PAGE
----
Friday, November 19, 2010

Talent Is The New Oil

The current labor market in Germany is a preview of where the United States is headed. Talent shortages are dominating the economic landscape. Via Demography Matters, East German companies are scrambling to fill skilled positions:

For years, demographers have been warning that Germany could face a labor shortage as its population ages. In eastern Germany, such scarcities have already become reality. Competition for talent is fierce -- and businesses are becoming more generous. ...

... These developments show that the lack of skilled workers is no longer an economic problem but a structural one. Well-trained individuals are becoming the most important and scarce commodity in a modern industrial and service society. This doesn't just apply to Germany, but in hardly any other country is the outlook quite as dramatic.

I think this story puts the recent headlines about Google's brain drain into proper perspective. It's akin to China's scramble for energy to support growth. What does this mean? Labor is capital:

If labor is capital, then we have lost the automatic tight connection between spending and employment. Firms can vary their output with little or no variation in employment. This explains how we can have a “jobless recovery,” meaning a large percentage increase in output without a comparable percentage increase in employment. For firms in today's economy, labor represents an investment. Firms hire workers in order to develop capabilities that will eventually produce output more efficiently. The return on an investment in workers may take as long or longer to realize as the return on investment in a machine. The return on investing in workers may be at least as uncertain as the return on investing in equipment.

The dominant model in play today has firms attracting talent (see the above East German example). Various "bottlenecks" restrict these flows and the resulting mismatches could (I predict will) turn the migration on its head. Companies willing and able to move where the talent is will have a competitive advantage. This is a return to the economic geography that birthed cities such as Buffalo. Production needed to be near the scarce commodity. Bad mortgages and protectionist labor markets are eating away at geographic mobility.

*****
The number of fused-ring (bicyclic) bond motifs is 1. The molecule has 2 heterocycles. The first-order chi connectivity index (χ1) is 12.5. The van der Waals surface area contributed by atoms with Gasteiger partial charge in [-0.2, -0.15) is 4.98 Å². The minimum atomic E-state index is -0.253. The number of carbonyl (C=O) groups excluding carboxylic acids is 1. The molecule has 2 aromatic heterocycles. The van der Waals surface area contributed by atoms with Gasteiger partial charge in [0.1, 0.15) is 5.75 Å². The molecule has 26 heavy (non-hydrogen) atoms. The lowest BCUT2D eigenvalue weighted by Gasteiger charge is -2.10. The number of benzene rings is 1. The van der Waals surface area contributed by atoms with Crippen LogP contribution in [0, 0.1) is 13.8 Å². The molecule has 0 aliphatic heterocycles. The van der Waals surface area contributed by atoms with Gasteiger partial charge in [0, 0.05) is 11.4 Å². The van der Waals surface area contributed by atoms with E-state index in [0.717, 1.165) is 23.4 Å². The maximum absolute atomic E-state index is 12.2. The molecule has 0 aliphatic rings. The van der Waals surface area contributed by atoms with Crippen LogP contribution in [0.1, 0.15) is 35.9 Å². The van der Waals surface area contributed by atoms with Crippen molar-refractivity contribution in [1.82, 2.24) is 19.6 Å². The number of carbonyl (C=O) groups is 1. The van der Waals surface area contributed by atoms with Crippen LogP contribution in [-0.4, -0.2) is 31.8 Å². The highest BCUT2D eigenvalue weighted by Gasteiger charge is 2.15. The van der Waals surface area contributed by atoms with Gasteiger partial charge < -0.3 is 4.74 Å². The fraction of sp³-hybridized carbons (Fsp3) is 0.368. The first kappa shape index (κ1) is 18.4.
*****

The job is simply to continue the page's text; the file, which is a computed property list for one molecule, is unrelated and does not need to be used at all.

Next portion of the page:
Labor is one of the least mobile forms of capital. To the extent that this movement is restricted privileges the regions that produce the most talent. Regions that improved educational attainment rates through inmigration are in a tough spot. They will be competing with each other for the labor that can still move, driving up the price for that talent. Companies will find it increasingly attractive to move to Pittsburgh if they can't outbid Google.

Moving your company from Ann Arbor to Austin for better access to talent is myopic. It looks good now, but is a bad bet longterm. Ann Arbor is struggling to attract the right people. The suggested policy solution is to be more like Austin. That's the migration game, yesterday's economy. Produce more talent and the companies will come knocking.

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